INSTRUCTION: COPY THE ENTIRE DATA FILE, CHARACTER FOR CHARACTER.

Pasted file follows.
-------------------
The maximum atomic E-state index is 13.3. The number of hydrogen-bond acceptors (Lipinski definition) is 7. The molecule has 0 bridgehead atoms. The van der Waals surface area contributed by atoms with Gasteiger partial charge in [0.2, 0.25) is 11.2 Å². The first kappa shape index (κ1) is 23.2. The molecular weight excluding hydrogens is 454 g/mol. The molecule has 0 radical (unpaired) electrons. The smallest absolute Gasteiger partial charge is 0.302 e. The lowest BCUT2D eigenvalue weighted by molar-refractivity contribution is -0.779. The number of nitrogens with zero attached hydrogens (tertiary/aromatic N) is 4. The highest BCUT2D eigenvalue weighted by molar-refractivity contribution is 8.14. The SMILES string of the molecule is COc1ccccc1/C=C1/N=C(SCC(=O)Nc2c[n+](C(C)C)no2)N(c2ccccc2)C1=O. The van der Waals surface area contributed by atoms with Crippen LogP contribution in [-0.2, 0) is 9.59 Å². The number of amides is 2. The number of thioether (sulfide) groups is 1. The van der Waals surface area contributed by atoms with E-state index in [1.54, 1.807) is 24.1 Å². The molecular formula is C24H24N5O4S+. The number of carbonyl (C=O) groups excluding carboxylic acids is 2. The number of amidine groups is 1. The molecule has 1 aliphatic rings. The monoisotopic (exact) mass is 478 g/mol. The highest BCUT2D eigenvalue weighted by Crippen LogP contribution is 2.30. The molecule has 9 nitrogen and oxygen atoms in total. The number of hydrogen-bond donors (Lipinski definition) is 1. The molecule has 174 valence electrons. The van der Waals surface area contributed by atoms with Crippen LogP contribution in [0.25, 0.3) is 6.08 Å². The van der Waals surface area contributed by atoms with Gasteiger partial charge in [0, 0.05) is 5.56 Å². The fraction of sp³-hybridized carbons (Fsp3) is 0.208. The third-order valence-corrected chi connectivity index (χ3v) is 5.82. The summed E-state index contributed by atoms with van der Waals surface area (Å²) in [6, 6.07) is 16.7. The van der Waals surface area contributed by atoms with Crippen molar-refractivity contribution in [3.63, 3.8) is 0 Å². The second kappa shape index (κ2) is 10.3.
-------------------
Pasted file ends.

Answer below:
The maximum atomic E-state index is 13.3. The number of hydrogen-bond acceptors (Lipinski definition) is 7. The molecule has 0 bridgehead atoms. The van der Waals surface area contributed by atoms with Gasteiger partial charge in [0.2, 0.25) is 11.2 Å². The first kappa shape index (κ1) is 23.2. The molecular weight excluding hydrogens is 454 g/mol. The molecule has 0 radical (unpaired) electrons. The smallest absolute Gasteiger partial charge is 0.302 e. The lowest BCUT2D eigenvalue weighted by molar-refractivity contribution is -0.779. The number of nitrogens with zero attached hydrogens (tertiary/aromatic N) is 4. The highest BCUT2D eigenvalue weighted by molar-refractivity contribution is 8.14. The SMILES string of the molecule is COc1ccccc1/C=C1/N=C(SCC(=O)Nc2c[n+](C(C)C)no2)N(c2ccccc2)C1=O. The van der Waals surface area contributed by atoms with Crippen LogP contribution in [-0.2, 0) is 9.59 Å². The number of amides is 2. The number of thioether (sulfide) groups is 1. The van der Waals surface area contributed by atoms with E-state index in [1.54, 1.807) is 24.1 Å². The molecular formula is C24H24N5O4S+. The number of carbonyl (C=O) groups excluding carboxylic acids is 2. The number of amidine groups is 1. The molecule has 1 aliphatic rings. The monoisotopic (exact) mass is 478 g/mol. The highest BCUT2D eigenvalue weighted by Crippen LogP contribution is 2.30. The molecule has 9 nitrogen and oxygen atoms in total. The number of hydrogen-bond donors (Lipinski definition) is 1. The molecule has 174 valence electrons. The van der Waals surface area contributed by atoms with Crippen LogP contribution in [0.25, 0.3) is 6.08 Å². The van der Waals surface area contributed by atoms with Gasteiger partial charge in [0, 0.05) is 5.56 Å². The fraction of sp³-hybridized carbons (Fsp3) is 0.208. The third-order valence-corrected chi connectivity index (χ3v) is 5.82. The summed E-state index contributed by atoms with van der Waals surface area (Å²) in [6, 6.07) is 16.7. The van der Waals surface area contributed by atoms with Crippen molar-refractivity contribution in [3.63, 3.8) is 0 Å². The second kappa shape index (κ2) is 10.3.